The cost of bulk flours for her is way cheaper than buying one or two pounds at a time. Bulk flour can be put into a large container and save on garbage.
We can do the same with bulk rice.
I don’t think there will ever be a time when we could consider ourselves a zero waste household, but we can greatly reduce how we purchase products and be mindful of the garbage being produced while making sensible choices.
I also see that people in zero waste are carting their glass jars and cotton bags to the stores in order to not use plastic bags or plastic containers. While this is admirable, I think it is a little bit too much with all the separate cotton bags for produce. Tomatoes won’t mind being intermingled with the other softer veggies, and I don’t think celery and carrots would have a problem being lumped together either. After all, they are often mates when put into a hardy stew.
These are just a few of the things that feel unnecessarily cumbersome. I understand putting bread into a cotton bag, but most things won’t mind being next to each other for a few hours between shopping and home.
The next thing I have a hard time wrapping my head around is all the justifications. We live in this weird world of absolute extremes. I’ve seen it with homesteaders, where one will bicker with another if they choose to work outside the home. Everyone seems to have rules about the proper way of living a lifestyle.
Zero Waste seems to have the same issues. One person will tell someone else they’re doing it wrong. If you’re into eating a keto diet, one will tell you that you can’t eat this or that and be truly keto.
I’ve seen it with those who live off-off grid too. That’s where you choose to live without generating any electricity or regular propane and fuels and basically live in a pre-industrial lifestyle. Then someone will come along and point a finger at the off-off grid person and claim they can’t use a computer.
It’s really sad.
I don’t want that for our family. We don’t fit the mold of an environmental family. I don’t do things to “save the planet.” I do things because I care about the planet, especially how it impacts my family and my community. My desire to be plastic free has to do with the love I have for my community as well as my land. I’m not trying to change other people or how they choose to live.
My desire to farm organically doesn’t lead me to condemn or shame those who don’t.
My need to have compostable coffee packaging is very selfish. It is if we want to call a spade a spade! I want to be able to create soil for our farm. I can’t do it with what I’m using now. If it doesn’t have a past life purpose, I don’t want it, nor do I want others to be burdened with not knowing what to do with the packaging either. I want to put empowering tools into my consumer’s hands that allow them to recycle the packaging or even compost it. If they don’t, it’s okay, but at least I empowered them to make a new choice.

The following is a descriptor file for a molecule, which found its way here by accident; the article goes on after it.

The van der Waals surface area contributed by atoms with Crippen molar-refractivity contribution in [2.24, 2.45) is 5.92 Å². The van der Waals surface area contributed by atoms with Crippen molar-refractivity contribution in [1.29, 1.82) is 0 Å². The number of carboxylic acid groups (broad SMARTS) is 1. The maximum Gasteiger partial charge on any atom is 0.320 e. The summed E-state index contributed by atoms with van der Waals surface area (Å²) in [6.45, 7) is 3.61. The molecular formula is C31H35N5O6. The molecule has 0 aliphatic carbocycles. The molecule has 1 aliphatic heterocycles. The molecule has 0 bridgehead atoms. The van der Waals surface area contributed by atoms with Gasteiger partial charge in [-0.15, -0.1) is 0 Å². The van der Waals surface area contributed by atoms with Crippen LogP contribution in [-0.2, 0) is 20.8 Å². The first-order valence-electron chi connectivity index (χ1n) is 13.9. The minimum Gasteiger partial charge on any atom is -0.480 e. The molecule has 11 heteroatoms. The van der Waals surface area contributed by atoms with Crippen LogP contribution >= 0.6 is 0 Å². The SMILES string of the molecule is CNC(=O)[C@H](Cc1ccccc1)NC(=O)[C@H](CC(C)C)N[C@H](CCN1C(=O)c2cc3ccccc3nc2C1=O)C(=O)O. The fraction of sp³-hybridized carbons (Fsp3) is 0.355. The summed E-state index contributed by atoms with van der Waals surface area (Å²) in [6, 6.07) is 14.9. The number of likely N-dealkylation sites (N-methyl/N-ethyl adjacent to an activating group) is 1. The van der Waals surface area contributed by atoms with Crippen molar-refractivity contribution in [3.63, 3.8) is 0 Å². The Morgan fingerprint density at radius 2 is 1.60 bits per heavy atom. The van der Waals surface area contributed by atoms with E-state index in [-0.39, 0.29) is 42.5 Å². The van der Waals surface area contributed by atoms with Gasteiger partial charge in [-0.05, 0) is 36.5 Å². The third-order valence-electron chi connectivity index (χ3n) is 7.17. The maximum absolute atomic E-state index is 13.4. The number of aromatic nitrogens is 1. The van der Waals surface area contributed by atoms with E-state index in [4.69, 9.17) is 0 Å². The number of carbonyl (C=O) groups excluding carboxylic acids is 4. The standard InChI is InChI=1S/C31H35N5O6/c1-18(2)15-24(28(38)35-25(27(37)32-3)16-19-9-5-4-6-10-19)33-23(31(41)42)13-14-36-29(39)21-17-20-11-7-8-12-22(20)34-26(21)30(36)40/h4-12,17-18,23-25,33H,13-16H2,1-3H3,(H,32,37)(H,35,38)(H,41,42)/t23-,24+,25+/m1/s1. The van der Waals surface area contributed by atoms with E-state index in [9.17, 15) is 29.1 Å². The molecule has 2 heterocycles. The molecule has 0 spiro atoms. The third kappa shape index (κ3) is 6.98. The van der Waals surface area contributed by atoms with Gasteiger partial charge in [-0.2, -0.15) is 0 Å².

Some people will try and reuse plastic in order to save it from a landfill. I can’t do that either. I HATE seeing plastic containers around. I even despise plastic 5-gallon buckets, but I’ll use them until something better comes along for storing things. I don’t find it attractive to use old Folgers plastic containers to store things either.
But that’s me. Not you. And just because I feel that way about plastic doesn’t mean I would condemn or shame you for using it the way you want.
We’re going to do our best moving forward to be accountable for the waste we produce. That’s about where it ends. I’m not planning on making others accountable for their waste products. We all need to follow our own convictions.
Guess what is going into the landfill that we can’t avoid? The rig we are living in right now. At some point, we will be taking it apart, and it will be put into a dumpster and hauled off along with all the things that couldn’t be recycled.
However, by 2022, our hope is that we no longer will need to bring anything to the dump. At least, that’s the plan.
Are you living a zero waste lifestyle or looking to move in that direction? What are some of the changes you made to keep yourself accountable?